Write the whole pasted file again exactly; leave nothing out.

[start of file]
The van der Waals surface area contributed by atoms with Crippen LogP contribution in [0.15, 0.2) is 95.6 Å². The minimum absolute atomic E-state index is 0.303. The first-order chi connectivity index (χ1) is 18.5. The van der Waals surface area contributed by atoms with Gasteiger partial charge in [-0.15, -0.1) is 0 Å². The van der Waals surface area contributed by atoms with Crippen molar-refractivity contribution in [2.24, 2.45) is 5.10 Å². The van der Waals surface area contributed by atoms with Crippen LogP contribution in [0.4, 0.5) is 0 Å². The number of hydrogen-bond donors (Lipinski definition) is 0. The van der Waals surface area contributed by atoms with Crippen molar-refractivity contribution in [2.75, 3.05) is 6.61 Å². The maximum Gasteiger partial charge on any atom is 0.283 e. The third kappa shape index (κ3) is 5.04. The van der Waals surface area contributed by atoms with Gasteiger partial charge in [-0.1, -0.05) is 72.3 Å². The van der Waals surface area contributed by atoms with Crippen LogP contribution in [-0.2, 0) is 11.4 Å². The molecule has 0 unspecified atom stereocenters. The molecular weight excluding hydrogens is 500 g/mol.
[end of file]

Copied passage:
The van der Waals surface area contributed by atoms with Crippen LogP contribution in [0.15, 0.2) is 95.6 Å². The minimum absolute atomic E-state index is 0.303. The first-order chi connectivity index (χ1) is 18.5. The van der Waals surface area contributed by atoms with Gasteiger partial charge in [-0.15, -0.1) is 0 Å². The van der Waals surface area contributed by atoms with Crippen molar-refractivity contribution in [2.24, 2.45) is 5.10 Å². The van der Waals surface area contributed by atoms with Crippen LogP contribution in [0.4, 0.5) is 0 Å². The number of hydrogen-bond donors (Lipinski definition) is 0. The van der Waals surface area contributed by atoms with Crippen molar-refractivity contribution in [2.75, 3.05) is 6.61 Å². The maximum Gasteiger partial charge on any atom is 0.283 e. The third kappa shape index (κ3) is 5.04. The van der Waals surface area contributed by atoms with Gasteiger partial charge in [-0.1, -0.05) is 72.3 Å². The van der Waals surface area contributed by atoms with Crippen LogP contribution in [-0.2, 0) is 11.4 Å². The molecule has 0 unspecified atom stereocenters. The molecular weight excluding hydrogens is 500 g/mol.